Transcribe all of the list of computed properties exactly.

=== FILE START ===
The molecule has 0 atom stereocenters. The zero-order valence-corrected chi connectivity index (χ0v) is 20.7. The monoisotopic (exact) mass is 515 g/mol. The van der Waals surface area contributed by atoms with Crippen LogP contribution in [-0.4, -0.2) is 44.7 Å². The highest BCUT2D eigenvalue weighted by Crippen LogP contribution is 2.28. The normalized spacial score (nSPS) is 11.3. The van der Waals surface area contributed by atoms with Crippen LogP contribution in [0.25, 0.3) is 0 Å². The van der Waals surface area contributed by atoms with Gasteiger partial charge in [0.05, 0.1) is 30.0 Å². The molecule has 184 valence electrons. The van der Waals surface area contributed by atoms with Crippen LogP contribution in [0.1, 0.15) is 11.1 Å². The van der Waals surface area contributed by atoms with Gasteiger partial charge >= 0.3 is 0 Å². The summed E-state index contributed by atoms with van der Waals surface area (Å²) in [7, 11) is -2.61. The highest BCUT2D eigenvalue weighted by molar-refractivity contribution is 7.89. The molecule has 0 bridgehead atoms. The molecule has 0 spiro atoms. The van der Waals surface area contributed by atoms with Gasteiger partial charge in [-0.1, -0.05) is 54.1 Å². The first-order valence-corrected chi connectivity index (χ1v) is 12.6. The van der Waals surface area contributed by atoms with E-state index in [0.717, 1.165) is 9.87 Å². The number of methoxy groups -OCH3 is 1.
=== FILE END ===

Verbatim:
The molecule has 0 atom stereocenters. The zero-order valence-corrected chi connectivity index (χ0v) is 20.7. The monoisotopic (exact) mass is 515 g/mol. The van der Waals surface area contributed by atoms with Crippen LogP contribution in [-0.4, -0.2) is 44.7 Å². The highest BCUT2D eigenvalue weighted by Crippen LogP contribution is 2.28. The normalized spacial score (nSPS) is 11.3. The van der Waals surface area contributed by atoms with Crippen LogP contribution in [0.25, 0.3) is 0 Å². The van der Waals surface area contributed by atoms with Gasteiger partial charge in [0.05, 0.1) is 30.0 Å². The molecule has 184 valence electrons. The van der Waals surface area contributed by atoms with Crippen LogP contribution in [0.1, 0.15) is 11.1 Å². The van der Waals surface area contributed by atoms with Gasteiger partial charge >= 0.3 is 0 Å². The summed E-state index contributed by atoms with van der Waals surface area (Å²) in [7, 11) is -2.61. The highest BCUT2D eigenvalue weighted by molar-refractivity contribution is 7.89. The molecule has 0 bridgehead atoms. The molecule has 0 spiro atoms. The van der Waals surface area contributed by atoms with Gasteiger partial charge in [-0.1, -0.05) is 54.1 Å². The first-order valence-corrected chi connectivity index (χ1v) is 12.6. The van der Waals surface area contributed by atoms with E-state index in [0.717, 1.165) is 9.87 Å². The number of methoxy groups -OCH3 is 1.